Getting started with Kubernetes

30 / Aug / 2016 by Rakesh Mahajan 0 comments

Kubernetes is an open source orchestration tool for application containers developed by Google. It packages all of the necessary tools – orchestration, service discovery and load balancing in one place. Kubernetes is portable which means it can be deployed on public, private, hybrid along with multiple cloud platform providers. It is developed to manage Docker containers.

Image result for kubernetes

Kubernetes is a full-fledged container orchestration system that includes a scheduler, health checks, rolling upgrades, autoscaling, etc. whereas another popular orchestration tool Docker Swarm, is mainly about providing a cluster-wide view of a single Docker engine.

With Kubernetes:
a) Applications can be deployed quickly and with zero downtime
b) Applications can be scaled on the fly
c) Applications can be self-healed

Terms used in Kubernetes

Master is a node that manages the Kubernetes cluster, including assigning pods to minions, etc.
Minion is an agent node that runs the pods assigned by the master node.
Pod is a group of one or more containers for an application which runs on minion nodes.
Deployment is a controller which manages the pods. It ensures the desired number of pods are always running.
Replica set is the desired number of pods which needs to be running always.
Service is an endpoint that exposes the ports to the outside world and mapped the port to the container port (target port)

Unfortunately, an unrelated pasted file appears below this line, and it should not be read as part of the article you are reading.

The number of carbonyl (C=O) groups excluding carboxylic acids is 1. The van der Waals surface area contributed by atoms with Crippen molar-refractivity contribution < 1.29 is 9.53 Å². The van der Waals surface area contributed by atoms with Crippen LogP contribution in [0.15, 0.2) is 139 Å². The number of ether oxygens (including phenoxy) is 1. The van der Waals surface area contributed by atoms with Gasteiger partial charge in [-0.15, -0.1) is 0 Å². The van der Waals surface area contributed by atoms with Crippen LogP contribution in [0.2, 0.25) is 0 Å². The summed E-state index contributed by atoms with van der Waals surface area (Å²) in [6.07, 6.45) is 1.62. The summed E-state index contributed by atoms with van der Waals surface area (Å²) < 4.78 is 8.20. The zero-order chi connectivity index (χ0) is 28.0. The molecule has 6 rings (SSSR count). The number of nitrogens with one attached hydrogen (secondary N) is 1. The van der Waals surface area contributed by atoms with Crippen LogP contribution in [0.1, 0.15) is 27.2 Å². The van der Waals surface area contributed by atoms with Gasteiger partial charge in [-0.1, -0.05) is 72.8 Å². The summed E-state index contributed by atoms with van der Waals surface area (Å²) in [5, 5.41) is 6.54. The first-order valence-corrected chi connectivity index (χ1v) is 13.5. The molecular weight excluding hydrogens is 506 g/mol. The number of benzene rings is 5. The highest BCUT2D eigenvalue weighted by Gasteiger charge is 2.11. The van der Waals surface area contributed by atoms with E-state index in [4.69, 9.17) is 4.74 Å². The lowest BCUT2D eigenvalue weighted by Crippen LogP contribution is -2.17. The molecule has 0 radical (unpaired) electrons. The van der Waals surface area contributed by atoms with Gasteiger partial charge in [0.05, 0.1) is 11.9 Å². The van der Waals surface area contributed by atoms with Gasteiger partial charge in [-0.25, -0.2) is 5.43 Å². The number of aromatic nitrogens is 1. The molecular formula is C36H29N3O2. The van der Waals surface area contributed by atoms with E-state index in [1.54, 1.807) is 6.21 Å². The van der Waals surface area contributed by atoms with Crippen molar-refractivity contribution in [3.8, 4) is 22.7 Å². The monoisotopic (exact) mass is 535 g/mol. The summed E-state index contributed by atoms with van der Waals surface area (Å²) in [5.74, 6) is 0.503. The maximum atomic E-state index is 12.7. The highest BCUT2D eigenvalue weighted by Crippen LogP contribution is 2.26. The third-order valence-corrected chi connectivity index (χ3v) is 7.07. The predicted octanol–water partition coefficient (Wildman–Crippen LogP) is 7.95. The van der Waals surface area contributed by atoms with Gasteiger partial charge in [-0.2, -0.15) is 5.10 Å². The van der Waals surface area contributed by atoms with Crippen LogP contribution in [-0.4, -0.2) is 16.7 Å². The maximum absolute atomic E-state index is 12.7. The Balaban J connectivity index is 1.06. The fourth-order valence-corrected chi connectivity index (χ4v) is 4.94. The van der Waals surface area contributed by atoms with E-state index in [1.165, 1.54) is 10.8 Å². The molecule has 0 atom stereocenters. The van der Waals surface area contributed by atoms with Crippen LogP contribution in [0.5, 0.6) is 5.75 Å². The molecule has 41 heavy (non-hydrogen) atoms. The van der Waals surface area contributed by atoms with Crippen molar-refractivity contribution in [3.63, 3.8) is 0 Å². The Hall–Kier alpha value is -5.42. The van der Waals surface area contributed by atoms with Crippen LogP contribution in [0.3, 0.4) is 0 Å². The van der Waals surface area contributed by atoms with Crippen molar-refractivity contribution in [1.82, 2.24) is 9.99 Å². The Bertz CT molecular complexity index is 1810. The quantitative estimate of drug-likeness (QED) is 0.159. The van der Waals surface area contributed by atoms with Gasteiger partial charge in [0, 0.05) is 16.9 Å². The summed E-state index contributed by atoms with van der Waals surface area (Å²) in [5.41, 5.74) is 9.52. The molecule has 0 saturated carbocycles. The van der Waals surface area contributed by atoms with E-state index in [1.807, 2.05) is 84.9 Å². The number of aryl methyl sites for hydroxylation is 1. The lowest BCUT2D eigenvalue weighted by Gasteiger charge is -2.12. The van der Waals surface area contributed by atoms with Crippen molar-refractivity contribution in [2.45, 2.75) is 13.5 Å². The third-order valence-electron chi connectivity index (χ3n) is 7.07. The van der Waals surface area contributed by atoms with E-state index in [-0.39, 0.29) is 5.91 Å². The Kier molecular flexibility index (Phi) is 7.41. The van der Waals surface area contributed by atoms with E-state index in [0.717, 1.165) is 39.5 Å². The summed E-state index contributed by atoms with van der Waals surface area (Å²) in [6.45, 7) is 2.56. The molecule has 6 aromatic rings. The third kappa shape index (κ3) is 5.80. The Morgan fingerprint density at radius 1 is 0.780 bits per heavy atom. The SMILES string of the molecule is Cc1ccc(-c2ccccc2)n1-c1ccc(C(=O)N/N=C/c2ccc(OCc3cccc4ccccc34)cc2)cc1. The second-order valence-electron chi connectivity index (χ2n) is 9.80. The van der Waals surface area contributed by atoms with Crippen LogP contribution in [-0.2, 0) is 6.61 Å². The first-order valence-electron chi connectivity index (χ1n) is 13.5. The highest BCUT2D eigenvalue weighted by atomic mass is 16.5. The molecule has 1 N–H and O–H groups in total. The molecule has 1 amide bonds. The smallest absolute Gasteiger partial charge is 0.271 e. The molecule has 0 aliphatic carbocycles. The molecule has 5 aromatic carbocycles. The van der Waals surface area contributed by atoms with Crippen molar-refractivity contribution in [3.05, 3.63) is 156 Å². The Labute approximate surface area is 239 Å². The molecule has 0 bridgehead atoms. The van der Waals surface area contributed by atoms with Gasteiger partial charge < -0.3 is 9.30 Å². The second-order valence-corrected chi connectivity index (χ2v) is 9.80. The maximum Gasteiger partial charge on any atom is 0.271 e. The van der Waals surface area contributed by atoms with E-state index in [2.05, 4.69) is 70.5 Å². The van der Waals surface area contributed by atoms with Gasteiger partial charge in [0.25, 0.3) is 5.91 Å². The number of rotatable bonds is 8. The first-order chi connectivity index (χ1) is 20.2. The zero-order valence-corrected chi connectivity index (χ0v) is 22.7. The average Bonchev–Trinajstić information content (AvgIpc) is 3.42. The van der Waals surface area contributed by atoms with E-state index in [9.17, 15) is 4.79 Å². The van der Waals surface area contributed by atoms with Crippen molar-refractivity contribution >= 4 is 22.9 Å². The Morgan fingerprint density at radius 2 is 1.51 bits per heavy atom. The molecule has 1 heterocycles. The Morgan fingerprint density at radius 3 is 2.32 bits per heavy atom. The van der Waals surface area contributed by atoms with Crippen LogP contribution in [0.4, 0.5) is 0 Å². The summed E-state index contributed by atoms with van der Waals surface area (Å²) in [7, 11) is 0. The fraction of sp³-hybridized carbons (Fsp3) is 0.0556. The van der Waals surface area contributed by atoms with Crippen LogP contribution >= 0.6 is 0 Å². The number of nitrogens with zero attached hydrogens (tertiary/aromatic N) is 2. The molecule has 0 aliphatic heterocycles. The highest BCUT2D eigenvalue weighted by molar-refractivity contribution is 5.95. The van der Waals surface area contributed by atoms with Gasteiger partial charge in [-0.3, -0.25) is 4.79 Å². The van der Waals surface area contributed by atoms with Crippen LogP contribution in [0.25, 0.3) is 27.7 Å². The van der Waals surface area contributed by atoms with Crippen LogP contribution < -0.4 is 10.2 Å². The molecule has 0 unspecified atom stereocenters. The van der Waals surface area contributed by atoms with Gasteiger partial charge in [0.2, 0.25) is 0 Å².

kubectl is an command line tool used for creating/deleting/retrieving  deployments, pods, services, hpa (horizontal pod autoscaling), etc., drain, . basically a utility to run commands on the kubernetes cluster:commands

Useful commands

kubectl describe nodes: This command provides the list of the minion nodes in the cluster, their status and the age (uptime):
nodes

kubectl describe nodes <node name> : This command provides some extra information about the node including Name, labels, resource limits. If the node runs out of capacity, disk space full, it will provide all those details:nodes1

kubectl get deployment <options>: This command provides the list of deployments, its age, desired and current capacity of the pods, number of available pods:deployment

kubectl get pods or kubectl get pods -o wide: This command provides the details about the pods including status of the pods, actual and desired capacity of the containers in the READY column, node on which the pod is running and the age of the pods, IP of the pods and how many times a pod has been restarted:pods

kubectl get svc or kubectl get svc -o wide: This command provides the name of the service, cluster IP of the service, external IP/endpoint, ports it has been mapped to (inbound port) and its age:svc

Hope this helps you in understanding the basics of Kubernetes.
In my upcoming blogs, I will be explaining how to deploy applications without downtime, rolling update strategy, assigning a pod to multiple nodes,  readiness probe, multiple containers in a pod etc.

FOUND THIS USEFUL? SHARE IT

Leave a comment -